This could mean yet another delay in the decade-long debacle to construct a safe crossing for students.

The ongoing effort to build a protected pedestrian crossing over a bustling highway to Kihei’s new high school has hit yet another barrier: Lawmakers didn’t put money in the state budget this past session to build it. 

Maui County locator map

The long-awaited opening of South Maui’s first public high school, Kulanihakoi High, has already been delayed months because the Department of Education has for years failed to comply with a 2013 order that spelled out what the agency needed to do before opening the doors to the new school.

One of the major requirements was that the DOE build either a protected bridge over Piilani Highway or a walkway under it so students could safely reach the campus mauka of the four-lane road, on the opposite side of most neighborhoods. 

Construction of Kihei High School
A 2022 photograph of the Kulanihakoi High construction site, before the state agencies constructed the roundabout in front of the campus. (Nathan Eagle/Civil Beat/2022)

The DOE spent more than a decade haggling over whether to build an underpass or overpass, and tried to build a $16 million roundabout instead. But the state’s zoning authority, the Hawaii Land Use Commission, held firm on its 2013 order, and the DOE in February finally announced it had settled on an overpass and promised to seek emergency funding from lawmakers to speed up the project.

But that didn’t happen during the legislative session, which wrapped in early May.

Sen. Angus McKelvey, whose district includes South Maui, said he added $15 million for the project into the Senate’s draft of the state’s spending plan, even though he wasn’t explicitly asked to do so by DOE officials. But the money didn’t make it into the final version of the budget vetted by lawmakers in the House.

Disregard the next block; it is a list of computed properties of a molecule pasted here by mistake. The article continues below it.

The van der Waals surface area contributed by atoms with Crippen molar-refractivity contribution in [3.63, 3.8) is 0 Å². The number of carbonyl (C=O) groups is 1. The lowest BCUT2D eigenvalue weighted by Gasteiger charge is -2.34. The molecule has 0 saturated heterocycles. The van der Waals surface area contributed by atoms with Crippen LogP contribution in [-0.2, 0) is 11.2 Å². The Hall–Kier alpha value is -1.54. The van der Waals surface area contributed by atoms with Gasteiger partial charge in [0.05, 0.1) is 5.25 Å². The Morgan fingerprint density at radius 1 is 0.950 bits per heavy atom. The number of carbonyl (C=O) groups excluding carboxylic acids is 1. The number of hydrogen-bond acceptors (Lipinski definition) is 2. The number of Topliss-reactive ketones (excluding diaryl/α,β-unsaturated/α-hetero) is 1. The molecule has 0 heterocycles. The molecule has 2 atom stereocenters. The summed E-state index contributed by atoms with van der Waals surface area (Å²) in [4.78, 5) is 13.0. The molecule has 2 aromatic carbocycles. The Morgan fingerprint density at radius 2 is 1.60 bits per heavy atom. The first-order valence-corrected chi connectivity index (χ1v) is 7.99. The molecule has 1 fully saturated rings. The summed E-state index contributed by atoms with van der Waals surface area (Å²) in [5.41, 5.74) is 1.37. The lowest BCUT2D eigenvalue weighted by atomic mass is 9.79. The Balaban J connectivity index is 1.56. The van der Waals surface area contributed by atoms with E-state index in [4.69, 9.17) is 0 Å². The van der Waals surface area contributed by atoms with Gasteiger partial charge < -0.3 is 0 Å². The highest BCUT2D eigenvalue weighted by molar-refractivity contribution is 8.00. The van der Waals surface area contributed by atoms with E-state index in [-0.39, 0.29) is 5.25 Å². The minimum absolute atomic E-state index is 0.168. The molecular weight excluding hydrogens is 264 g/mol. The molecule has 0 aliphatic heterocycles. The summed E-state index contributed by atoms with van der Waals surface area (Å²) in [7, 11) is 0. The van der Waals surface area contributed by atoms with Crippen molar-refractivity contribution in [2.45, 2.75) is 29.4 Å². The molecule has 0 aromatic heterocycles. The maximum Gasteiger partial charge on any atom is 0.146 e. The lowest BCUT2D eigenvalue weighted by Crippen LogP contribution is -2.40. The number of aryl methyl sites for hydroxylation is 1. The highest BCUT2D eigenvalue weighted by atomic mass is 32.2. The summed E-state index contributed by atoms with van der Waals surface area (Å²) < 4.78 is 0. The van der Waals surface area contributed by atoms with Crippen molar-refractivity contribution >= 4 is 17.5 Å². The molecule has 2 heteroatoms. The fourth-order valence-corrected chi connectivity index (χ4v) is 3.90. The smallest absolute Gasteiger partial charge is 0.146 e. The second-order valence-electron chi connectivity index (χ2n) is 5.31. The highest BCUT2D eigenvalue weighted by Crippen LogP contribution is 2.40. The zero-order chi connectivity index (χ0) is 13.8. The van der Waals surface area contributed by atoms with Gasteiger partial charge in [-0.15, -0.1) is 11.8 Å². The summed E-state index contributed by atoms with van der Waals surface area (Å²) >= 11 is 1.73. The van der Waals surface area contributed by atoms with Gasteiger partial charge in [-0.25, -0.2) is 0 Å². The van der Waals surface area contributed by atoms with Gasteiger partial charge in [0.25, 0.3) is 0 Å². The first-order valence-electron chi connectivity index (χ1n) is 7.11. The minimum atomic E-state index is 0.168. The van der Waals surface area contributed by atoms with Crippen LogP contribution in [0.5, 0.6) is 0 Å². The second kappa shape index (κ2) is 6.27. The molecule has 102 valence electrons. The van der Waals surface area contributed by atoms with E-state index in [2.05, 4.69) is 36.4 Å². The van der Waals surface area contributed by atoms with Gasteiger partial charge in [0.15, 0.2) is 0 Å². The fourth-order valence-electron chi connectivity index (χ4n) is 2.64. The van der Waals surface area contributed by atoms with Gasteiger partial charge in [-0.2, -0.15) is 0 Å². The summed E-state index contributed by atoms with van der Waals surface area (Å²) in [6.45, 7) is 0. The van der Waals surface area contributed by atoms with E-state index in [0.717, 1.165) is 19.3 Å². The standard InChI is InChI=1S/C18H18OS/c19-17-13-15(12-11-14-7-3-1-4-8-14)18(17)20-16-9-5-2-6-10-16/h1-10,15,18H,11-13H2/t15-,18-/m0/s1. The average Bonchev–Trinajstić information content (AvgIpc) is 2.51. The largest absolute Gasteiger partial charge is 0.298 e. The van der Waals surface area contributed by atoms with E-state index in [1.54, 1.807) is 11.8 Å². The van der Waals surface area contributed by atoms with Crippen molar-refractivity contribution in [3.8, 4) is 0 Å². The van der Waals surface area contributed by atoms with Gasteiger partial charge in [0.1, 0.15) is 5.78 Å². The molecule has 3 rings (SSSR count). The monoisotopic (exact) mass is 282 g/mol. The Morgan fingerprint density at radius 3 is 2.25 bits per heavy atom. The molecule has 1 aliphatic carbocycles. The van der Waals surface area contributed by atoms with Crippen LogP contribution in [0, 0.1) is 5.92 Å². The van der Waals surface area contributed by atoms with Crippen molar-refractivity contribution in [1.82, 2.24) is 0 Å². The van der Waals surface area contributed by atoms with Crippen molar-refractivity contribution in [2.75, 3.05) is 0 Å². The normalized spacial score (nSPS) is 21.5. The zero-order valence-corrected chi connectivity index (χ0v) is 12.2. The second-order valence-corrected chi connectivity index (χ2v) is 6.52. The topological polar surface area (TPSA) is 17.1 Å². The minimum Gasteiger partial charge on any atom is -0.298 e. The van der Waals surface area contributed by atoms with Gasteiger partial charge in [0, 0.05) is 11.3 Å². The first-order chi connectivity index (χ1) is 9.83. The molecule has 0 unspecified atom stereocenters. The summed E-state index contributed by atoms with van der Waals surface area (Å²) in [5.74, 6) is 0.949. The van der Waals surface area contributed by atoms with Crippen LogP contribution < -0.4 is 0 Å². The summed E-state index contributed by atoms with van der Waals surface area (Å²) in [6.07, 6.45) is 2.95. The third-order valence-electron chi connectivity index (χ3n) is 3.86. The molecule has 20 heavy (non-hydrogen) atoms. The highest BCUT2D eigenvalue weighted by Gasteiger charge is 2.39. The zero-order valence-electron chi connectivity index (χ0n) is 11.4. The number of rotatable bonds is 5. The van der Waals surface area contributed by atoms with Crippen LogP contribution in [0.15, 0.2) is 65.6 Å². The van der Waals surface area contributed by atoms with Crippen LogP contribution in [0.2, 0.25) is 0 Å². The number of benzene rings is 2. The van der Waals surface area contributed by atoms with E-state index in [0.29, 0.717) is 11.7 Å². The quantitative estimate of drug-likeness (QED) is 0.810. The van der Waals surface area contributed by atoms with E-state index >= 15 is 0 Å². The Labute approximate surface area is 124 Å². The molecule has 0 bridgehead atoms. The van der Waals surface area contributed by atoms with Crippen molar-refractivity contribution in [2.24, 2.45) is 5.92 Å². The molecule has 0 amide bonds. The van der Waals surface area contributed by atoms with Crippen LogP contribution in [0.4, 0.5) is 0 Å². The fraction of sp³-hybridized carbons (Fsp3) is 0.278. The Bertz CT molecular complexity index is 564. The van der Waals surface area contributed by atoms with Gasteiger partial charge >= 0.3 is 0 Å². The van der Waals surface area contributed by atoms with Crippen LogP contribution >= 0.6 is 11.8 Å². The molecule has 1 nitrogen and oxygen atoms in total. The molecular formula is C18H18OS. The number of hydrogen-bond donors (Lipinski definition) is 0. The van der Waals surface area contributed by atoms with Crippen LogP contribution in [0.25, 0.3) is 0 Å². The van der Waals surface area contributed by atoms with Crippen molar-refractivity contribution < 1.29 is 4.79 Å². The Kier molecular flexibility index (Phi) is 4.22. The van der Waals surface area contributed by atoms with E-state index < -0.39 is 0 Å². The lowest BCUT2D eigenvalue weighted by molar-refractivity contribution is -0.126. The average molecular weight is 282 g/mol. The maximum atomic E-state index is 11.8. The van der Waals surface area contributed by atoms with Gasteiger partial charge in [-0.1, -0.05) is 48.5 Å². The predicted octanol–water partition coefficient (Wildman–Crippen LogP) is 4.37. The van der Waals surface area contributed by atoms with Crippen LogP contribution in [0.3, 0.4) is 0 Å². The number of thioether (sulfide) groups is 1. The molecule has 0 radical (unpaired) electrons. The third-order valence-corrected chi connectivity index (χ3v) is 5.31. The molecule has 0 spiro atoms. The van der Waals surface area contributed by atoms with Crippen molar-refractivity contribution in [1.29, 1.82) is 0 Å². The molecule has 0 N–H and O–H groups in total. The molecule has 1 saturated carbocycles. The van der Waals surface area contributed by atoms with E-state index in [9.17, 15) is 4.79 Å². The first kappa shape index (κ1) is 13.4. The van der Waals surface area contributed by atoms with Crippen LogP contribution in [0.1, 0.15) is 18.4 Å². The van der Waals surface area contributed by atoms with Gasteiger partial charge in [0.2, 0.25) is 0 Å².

“I’m proud of the fact that the Senate did its job,” McKelvey said. “But it takes two to tango in this business, and without a willing dance partner, you can’t get it up to the governor.”

The DOE is now hoping to open Kulanihakoi High in the fall after Gov. Josh Green announced a plan that would require the school to bus each student to campus until the protected crossing is finished, which could take years. (Screenshot/DOE/2023)

It’s unclear why the $15 million didn’t make it in. Rep. Kyle Yamashita, who represents Upcountry Maui and chairs the House Finance Committee, didn’t respond to messages seeking comment. 

In an email statement, South Maui Rep. Terez Amato said she had been told that the project was “unlikely” to be funded by lawmakers because of its cost. She put in a request for federal funding in February in hopes of getting it covered but was told that wouldn’t be decided on until the fall.

DOE officials had previously said it could take three years to build the pedestrian bridge over Piilani Highway. It’s unknown how much longer the project might take now.

For some Maui residents and elected officials, the funding mishap and lack of clarity on what might happen next is illustrative of broader dysfunction within the agency responsible for educating Hawaii’s future generations.

The DOE is sitting on more than $2 billion in unspent money for major construction projects — more than $1 billion of which will expire if not spent by the summer of 2024, according to the DOE’s website. That cash is often earmarked by lawmakers for specific projects at certain schools and can’t necessarily be shifted around.

A screenshot Friday of a DOE chart shows its unspent funding for major construction projects. The government calls those capital improvement projects, or CIP for short. This doesn’t include the funding given by lawmakers during the most recent legislative session. (Screenshot/DOE/2023)